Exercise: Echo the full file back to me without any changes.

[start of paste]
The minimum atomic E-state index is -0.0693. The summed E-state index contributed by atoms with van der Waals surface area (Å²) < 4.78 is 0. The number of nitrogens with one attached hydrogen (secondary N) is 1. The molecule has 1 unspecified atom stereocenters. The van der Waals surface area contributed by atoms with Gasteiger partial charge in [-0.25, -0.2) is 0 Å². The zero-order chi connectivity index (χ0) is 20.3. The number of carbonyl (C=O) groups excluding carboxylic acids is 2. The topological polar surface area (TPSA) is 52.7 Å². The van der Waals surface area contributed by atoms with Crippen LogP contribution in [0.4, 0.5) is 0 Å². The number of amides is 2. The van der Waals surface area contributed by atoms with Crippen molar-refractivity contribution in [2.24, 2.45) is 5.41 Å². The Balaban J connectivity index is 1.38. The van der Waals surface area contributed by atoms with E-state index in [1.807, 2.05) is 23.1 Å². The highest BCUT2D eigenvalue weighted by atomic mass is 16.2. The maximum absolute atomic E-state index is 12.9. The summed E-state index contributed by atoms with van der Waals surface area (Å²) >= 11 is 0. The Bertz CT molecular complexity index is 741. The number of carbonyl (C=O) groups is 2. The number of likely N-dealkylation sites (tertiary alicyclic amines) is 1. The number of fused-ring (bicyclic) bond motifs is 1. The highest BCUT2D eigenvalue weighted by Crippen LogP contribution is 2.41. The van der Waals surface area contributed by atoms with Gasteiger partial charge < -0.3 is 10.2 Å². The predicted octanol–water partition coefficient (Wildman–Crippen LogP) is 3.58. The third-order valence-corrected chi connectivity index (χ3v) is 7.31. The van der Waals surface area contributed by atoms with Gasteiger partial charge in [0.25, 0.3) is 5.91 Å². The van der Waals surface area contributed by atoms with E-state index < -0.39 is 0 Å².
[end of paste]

The minimum atomic E-state index is -0.0693. The summed E-state index contributed by atoms with van der Waals surface area (Å²) < 4.78 is 0. The number of nitrogens with one attached hydrogen (secondary N) is 1. The molecule has 1 unspecified atom stereocenters. The van der Waals surface area contributed by atoms with Gasteiger partial charge in [-0.25, -0.2) is 0 Å². The zero-order chi connectivity index (χ0) is 20.3. The number of carbonyl (C=O) groups excluding carboxylic acids is 2. The topological polar surface area (TPSA) is 52.7 Å². The van der Waals surface area contributed by atoms with Crippen LogP contribution in [0.4, 0.5) is 0 Å². The number of amides is 2. The van der Waals surface area contributed by atoms with Crippen molar-refractivity contribution in [2.24, 2.45) is 5.41 Å². The Balaban J connectivity index is 1.38. The van der Waals surface area contributed by atoms with E-state index in [1.807, 2.05) is 23.1 Å². The highest BCUT2D eigenvalue weighted by atomic mass is 16.2. The maximum absolute atomic E-state index is 12.9. The summed E-state index contributed by atoms with van der Waals surface area (Å²) >= 11 is 0. The Bertz CT molecular complexity index is 741. The number of carbonyl (C=O) groups is 2. The number of likely N-dealkylation sites (tertiary alicyclic amines) is 1. The number of fused-ring (bicyclic) bond motifs is 1. The highest BCUT2D eigenvalue weighted by Crippen LogP contribution is 2.41. The van der Waals surface area contributed by atoms with Gasteiger partial charge < -0.3 is 10.2 Å². The predicted octanol–water partition coefficient (Wildman–Crippen LogP) is 3.58. The third-order valence-corrected chi connectivity index (χ3v) is 7.31. The van der Waals surface area contributed by atoms with Gasteiger partial charge in [0.25, 0.3) is 5.91 Å². The van der Waals surface area contributed by atoms with E-state index < -0.39 is 0 Å².